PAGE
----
The Centre and the World Bank are in talks to introduce a risk-sharing mechanism to compensate banks giving loans for electric vehicle purchases, an official said, as the country seeks to decarbonise the transport sector. 

The risk instrument will help banks hedge against loan defaults and cut the cost of financing EVs, India’s G20 sherpa Amitabh Kant said at the sidelines of an industry event in New Delhi. Kant was CEO of the NITI Aayog until June this year, spearheading state policy decisions across the economy.  

The switch to clean transport in India is slower than the US and China in part due to the sluggish adoption of battery-powered vehicles. The high cost of these vehicles and insufficient charging stations are a major barrier with BloombergNEF saying that by 2040, 53 per cent of new automobile sales in India will be electric, well behind China with 77 per cent. 

Banks in India have been reluctant to give loans for EV purchases at a time when the cost of insuring these vehicles is high and the resale market remains small, said Kant, who was recently appointed India’s main negotiator when it becomes the chair for the Group of 20 countries in December. 

The World Bank will set up a $1-billion fund with an Indian bank that will be made available to all financial institutions, according to a senior NITI Aayog official working on the project. The fund will provide first-loss guarantees to lenders in case of loan defaults, said the official who declined to be named as discussions are still private.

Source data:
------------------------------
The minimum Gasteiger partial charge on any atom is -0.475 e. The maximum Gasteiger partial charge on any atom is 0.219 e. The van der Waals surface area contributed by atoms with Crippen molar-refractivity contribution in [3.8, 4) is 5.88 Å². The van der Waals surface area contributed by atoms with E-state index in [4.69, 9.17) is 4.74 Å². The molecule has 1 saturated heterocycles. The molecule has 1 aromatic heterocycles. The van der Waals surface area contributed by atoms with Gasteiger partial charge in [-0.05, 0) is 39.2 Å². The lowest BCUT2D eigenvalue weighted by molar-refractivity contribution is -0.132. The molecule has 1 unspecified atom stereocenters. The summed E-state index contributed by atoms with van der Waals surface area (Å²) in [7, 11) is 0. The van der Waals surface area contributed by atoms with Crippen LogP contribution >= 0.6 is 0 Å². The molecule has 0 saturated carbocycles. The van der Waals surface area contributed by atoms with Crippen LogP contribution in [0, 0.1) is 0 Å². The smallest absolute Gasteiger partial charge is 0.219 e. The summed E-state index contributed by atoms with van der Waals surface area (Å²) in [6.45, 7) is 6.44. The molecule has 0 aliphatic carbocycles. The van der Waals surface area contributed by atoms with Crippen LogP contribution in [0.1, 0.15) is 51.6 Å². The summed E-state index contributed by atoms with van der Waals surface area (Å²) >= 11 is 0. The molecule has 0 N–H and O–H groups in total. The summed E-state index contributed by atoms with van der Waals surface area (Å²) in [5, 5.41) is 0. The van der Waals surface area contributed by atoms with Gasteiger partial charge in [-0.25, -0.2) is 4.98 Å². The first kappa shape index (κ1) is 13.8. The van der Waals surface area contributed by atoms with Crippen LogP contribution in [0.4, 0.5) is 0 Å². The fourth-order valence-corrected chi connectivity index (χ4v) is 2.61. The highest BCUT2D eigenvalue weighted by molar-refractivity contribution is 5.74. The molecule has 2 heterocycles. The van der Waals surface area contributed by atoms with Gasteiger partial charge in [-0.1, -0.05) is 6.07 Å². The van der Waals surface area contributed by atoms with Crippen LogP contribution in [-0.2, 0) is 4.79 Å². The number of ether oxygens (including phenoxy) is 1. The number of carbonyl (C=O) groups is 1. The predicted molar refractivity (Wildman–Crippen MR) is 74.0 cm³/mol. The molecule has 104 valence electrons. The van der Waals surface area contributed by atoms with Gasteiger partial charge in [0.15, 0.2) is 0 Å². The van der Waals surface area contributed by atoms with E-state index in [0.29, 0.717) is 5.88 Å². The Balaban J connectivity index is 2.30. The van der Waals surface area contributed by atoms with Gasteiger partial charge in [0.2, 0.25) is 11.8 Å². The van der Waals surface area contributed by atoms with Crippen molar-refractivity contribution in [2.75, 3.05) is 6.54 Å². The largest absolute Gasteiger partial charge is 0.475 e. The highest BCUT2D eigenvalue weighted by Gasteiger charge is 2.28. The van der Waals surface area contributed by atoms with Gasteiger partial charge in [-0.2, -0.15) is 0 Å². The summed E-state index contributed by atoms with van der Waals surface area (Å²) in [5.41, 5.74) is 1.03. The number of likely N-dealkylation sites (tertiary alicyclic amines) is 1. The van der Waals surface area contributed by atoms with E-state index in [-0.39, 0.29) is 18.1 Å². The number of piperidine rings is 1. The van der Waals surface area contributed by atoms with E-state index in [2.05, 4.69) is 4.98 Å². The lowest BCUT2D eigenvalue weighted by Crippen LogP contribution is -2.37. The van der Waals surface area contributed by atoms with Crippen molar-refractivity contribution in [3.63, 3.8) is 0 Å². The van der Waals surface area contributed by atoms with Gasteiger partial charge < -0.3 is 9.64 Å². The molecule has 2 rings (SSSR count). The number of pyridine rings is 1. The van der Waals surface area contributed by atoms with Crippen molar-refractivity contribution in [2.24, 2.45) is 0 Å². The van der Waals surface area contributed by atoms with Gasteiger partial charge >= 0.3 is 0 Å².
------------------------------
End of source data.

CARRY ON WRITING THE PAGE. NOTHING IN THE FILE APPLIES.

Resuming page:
An India spokesperson for the World Bank didn’t respond to calls and an email seeking comment.

India has been pushing to decarbonise the transport sector, which accounts for 13.5 per cent of the country’s total emissions, as it looks to achieve its goal of becoming net carbon zero by 2070. The government expects investments in the Indian EV industry to more than triple to $20 billion by 2030 from $6 billion in 2021. 

The government is also working on a battery-swapping programme to expedite adoption of electric scooters and rickshaws, which are growing faster than the four-wheeler segment.